For the last couple of weeks, Australia has been trading barbs with India, on a series of what were deemed racially motivated attacks on Indian students studying in the country.
So who are those Indian students getting attacked?
Melbourne has been attracting Indian students in large numbers, but they are mostly enrolled in vocational courses—like cookery or hair-dressing and hospitality—offered by colleges operating from a few rooms in buildings located in the central business district or suburbs.
The students in these institutions are from rural Punjab or small towns from other parts of north India. Their principal motivation isn’t education. They are here to acquire “PR” or “Permanent Residency”, for which one must have stayed in Australia for at least two years. Egging them on are the agents in India, weaving the alluring Australian dream but omitting to mention other criteria a PR candidate must fulfil. Buying this dream are mostly Indians from poorer economic backgrounds, doomed to feel alienated in kangaroo country.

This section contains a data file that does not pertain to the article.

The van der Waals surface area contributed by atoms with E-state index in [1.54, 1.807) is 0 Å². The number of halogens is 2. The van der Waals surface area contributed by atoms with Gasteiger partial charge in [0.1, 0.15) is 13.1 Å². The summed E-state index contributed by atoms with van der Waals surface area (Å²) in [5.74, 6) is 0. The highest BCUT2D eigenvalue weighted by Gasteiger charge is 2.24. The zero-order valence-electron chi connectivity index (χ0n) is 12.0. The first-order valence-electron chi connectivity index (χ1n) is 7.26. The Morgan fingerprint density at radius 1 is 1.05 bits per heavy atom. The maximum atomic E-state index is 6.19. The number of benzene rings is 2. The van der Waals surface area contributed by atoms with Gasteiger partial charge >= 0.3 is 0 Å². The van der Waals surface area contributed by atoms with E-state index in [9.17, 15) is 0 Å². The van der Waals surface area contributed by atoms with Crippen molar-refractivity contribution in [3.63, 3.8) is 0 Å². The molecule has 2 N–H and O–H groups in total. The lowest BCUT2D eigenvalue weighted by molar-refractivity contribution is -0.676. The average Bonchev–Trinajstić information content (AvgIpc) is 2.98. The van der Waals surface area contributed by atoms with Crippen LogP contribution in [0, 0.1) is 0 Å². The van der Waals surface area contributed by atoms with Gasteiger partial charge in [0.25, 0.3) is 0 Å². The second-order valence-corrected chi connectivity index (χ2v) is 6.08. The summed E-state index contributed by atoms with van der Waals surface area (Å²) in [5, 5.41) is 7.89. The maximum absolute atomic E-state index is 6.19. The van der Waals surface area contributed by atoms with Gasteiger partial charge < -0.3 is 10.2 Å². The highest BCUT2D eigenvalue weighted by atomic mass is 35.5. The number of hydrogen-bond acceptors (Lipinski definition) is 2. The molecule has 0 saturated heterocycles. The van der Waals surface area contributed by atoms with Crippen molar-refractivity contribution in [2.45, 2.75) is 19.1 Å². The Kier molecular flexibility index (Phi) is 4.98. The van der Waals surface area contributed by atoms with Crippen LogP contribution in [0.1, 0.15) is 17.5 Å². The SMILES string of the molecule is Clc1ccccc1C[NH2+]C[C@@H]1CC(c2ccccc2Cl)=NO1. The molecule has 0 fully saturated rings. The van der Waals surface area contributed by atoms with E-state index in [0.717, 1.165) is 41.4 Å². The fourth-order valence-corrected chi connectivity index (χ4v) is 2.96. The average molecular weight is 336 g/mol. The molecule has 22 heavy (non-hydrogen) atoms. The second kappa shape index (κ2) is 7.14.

Salaem says it isn’t the white Australians who are attacking Indians. He blames the violence on those who have migrated from Muslim countries or Africa. But he concedes that the government’s open-door immigration policy has created enormous problems for white Australians. “The government’s education policy of getting students from India and other countries is depriving our local boys a chance to get into universities.”
So economic insecurities combined with a sudden large infusion of foreign population from a single source, with little efforts and policies directed towards integration creates frictions. Where have we seen this before?